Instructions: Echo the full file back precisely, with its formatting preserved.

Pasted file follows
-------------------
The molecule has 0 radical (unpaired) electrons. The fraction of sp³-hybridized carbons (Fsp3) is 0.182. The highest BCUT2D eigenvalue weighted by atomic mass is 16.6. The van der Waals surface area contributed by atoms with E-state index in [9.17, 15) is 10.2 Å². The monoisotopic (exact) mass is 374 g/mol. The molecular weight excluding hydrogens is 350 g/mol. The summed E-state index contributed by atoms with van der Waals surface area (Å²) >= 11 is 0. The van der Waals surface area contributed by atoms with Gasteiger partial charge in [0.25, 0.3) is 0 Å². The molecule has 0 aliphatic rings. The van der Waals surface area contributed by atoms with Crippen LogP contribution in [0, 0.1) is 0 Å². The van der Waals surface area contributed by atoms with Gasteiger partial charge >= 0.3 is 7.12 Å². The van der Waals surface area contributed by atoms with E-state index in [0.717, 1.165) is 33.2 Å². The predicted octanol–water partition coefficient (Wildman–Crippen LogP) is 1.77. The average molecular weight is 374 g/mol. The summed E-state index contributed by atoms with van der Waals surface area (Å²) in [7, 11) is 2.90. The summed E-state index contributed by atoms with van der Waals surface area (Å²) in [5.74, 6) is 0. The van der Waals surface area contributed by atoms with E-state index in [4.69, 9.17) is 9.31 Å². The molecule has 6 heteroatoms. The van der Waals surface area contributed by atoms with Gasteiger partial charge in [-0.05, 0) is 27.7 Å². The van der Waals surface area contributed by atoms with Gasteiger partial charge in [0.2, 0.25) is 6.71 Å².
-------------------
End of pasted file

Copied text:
The molecule has 0 radical (unpaired) electrons. The fraction of sp³-hybridized carbons (Fsp3) is 0.182. The highest BCUT2D eigenvalue weighted by atomic mass is 16.6. The van der Waals surface area contributed by atoms with E-state index in [9.17, 15) is 10.2 Å². The monoisotopic (exact) mass is 374 g/mol. The molecular weight excluding hydrogens is 350 g/mol. The summed E-state index contributed by atoms with van der Waals surface area (Å²) >= 11 is 0. The van der Waals surface area contributed by atoms with Gasteiger partial charge in [0.25, 0.3) is 0 Å². The molecule has 0 aliphatic rings. The van der Waals surface area contributed by atoms with Crippen LogP contribution in [0, 0.1) is 0 Å². The van der Waals surface area contributed by atoms with Gasteiger partial charge >= 0.3 is 7.12 Å². The van der Waals surface area contributed by atoms with E-state index in [0.717, 1.165) is 33.2 Å². The predicted octanol–water partition coefficient (Wildman–Crippen LogP) is 1.77. The average molecular weight is 374 g/mol. The summed E-state index contributed by atoms with van der Waals surface area (Å²) in [7, 11) is 2.90. The summed E-state index contributed by atoms with van der Waals surface area (Å²) in [5.74, 6) is 0. The van der Waals surface area contributed by atoms with E-state index in [4.69, 9.17) is 9.31 Å². The molecule has 6 heteroatoms. The van der Waals surface area contributed by atoms with Gasteiger partial charge in [-0.05, 0) is 27.7 Å². The van der Waals surface area contributed by atoms with Gasteiger partial charge in [0.2, 0.25) is 6.71 Å².